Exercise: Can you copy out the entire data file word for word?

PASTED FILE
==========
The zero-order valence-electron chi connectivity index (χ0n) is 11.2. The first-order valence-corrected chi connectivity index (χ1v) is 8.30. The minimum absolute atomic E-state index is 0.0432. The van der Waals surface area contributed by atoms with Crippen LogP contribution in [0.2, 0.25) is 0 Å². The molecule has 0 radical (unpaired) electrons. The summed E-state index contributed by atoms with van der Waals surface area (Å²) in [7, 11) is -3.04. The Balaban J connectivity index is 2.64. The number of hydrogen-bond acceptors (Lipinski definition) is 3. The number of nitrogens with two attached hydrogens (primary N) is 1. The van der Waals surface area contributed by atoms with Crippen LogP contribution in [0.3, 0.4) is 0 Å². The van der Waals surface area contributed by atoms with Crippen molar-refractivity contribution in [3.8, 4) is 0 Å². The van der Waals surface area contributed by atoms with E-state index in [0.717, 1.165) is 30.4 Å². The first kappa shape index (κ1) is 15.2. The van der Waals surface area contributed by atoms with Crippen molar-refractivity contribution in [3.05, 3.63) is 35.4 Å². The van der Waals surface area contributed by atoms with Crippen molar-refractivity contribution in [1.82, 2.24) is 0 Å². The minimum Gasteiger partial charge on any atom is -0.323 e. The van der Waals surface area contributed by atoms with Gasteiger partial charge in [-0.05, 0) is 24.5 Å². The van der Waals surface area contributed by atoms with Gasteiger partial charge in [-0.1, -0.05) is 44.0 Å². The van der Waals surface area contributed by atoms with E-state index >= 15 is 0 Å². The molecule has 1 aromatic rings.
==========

The zero-order valence-electron chi connectivity index (χ0n) is 11.2. The first-order valence-corrected chi connectivity index (χ1v) is 8.30. The minimum absolute atomic E-state index is 0.0432. The van der Waals surface area contributed by atoms with Crippen LogP contribution in [0.2, 0.25) is 0 Å². The molecule has 0 radical (unpaired) electrons. The summed E-state index contributed by atoms with van der Waals surface area (Å²) in [7, 11) is -3.04. The Balaban J connectivity index is 2.64. The number of hydrogen-bond acceptors (Lipinski definition) is 3. The number of nitrogens with two attached hydrogens (primary N) is 1. The van der Waals surface area contributed by atoms with Crippen LogP contribution in [0.3, 0.4) is 0 Å². The van der Waals surface area contributed by atoms with Crippen molar-refractivity contribution in [3.8, 4) is 0 Å². The van der Waals surface area contributed by atoms with E-state index in [0.717, 1.165) is 30.4 Å². The first kappa shape index (κ1) is 15.2. The van der Waals surface area contributed by atoms with Crippen molar-refractivity contribution in [3.05, 3.63) is 35.4 Å². The van der Waals surface area contributed by atoms with Crippen molar-refractivity contribution in [1.82, 2.24) is 0 Å². The minimum Gasteiger partial charge on any atom is -0.323 e. The van der Waals surface area contributed by atoms with Gasteiger partial charge in [-0.05, 0) is 24.5 Å². The van der Waals surface area contributed by atoms with Gasteiger partial charge in [-0.1, -0.05) is 44.0 Å². The van der Waals surface area contributed by atoms with E-state index >= 15 is 0 Å². The molecule has 1 aromatic rings.